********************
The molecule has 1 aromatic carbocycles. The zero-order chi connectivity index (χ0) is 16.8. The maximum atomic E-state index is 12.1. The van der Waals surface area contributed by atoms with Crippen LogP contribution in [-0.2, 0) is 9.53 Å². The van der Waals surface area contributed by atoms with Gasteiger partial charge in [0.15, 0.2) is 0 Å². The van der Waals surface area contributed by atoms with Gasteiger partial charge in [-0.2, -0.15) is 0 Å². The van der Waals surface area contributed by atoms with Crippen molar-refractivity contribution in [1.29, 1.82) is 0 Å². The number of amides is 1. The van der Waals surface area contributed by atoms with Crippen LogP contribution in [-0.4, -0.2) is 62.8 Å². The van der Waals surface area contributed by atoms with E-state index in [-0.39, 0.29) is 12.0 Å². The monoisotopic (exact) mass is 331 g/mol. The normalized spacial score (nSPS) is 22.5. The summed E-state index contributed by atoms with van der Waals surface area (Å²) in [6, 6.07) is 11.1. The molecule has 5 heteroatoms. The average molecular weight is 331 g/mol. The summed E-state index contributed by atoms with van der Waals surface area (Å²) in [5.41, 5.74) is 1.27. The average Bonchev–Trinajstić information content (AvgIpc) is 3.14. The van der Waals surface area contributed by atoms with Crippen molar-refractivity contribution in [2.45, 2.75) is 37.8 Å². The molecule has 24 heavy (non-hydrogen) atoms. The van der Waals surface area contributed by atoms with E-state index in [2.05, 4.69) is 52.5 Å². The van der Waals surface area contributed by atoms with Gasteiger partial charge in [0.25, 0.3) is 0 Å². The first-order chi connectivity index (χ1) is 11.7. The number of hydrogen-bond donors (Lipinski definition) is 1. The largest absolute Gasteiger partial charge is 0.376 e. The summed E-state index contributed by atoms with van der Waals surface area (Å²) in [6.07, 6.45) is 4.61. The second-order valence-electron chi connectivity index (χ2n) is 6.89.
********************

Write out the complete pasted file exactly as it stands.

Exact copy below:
The molecule has 1 aromatic carbocycles. The zero-order chi connectivity index (χ0) is 16.8. The maximum atomic E-state index is 12.1. The van der Waals surface area contributed by atoms with Crippen LogP contribution in [-0.2, 0) is 9.53 Å². The van der Waals surface area contributed by atoms with Gasteiger partial charge in [0.15, 0.2) is 0 Å². The van der Waals surface area contributed by atoms with Gasteiger partial charge in [-0.2, -0.15) is 0 Å². The van der Waals surface area contributed by atoms with Crippen molar-refractivity contribution in [1.29, 1.82) is 0 Å². The number of amides is 1. The van der Waals surface area contributed by atoms with Crippen LogP contribution in [-0.4, -0.2) is 62.8 Å². The van der Waals surface area contributed by atoms with E-state index in [-0.39, 0.29) is 12.0 Å². The monoisotopic (exact) mass is 331 g/mol. The normalized spacial score (nSPS) is 22.5. The summed E-state index contributed by atoms with van der Waals surface area (Å²) in [6, 6.07) is 11.1. The molecule has 5 heteroatoms. The average molecular weight is 331 g/mol. The summed E-state index contributed by atoms with van der Waals surface area (Å²) in [5.41, 5.74) is 1.27. The average Bonchev–Trinajstić information content (AvgIpc) is 3.14. The van der Waals surface area contributed by atoms with Crippen molar-refractivity contribution in [2.45, 2.75) is 37.8 Å². The molecule has 24 heavy (non-hydrogen) atoms. The van der Waals surface area contributed by atoms with E-state index in [2.05, 4.69) is 52.5 Å². The van der Waals surface area contributed by atoms with Gasteiger partial charge in [0.25, 0.3) is 0 Å². The first-order chi connectivity index (χ1) is 11.7. The number of hydrogen-bond donors (Lipinski definition) is 1. The largest absolute Gasteiger partial charge is 0.376 e. The summed E-state index contributed by atoms with van der Waals surface area (Å²) in [6.07, 6.45) is 4.61. The second-order valence-electron chi connectivity index (χ2n) is 6.89.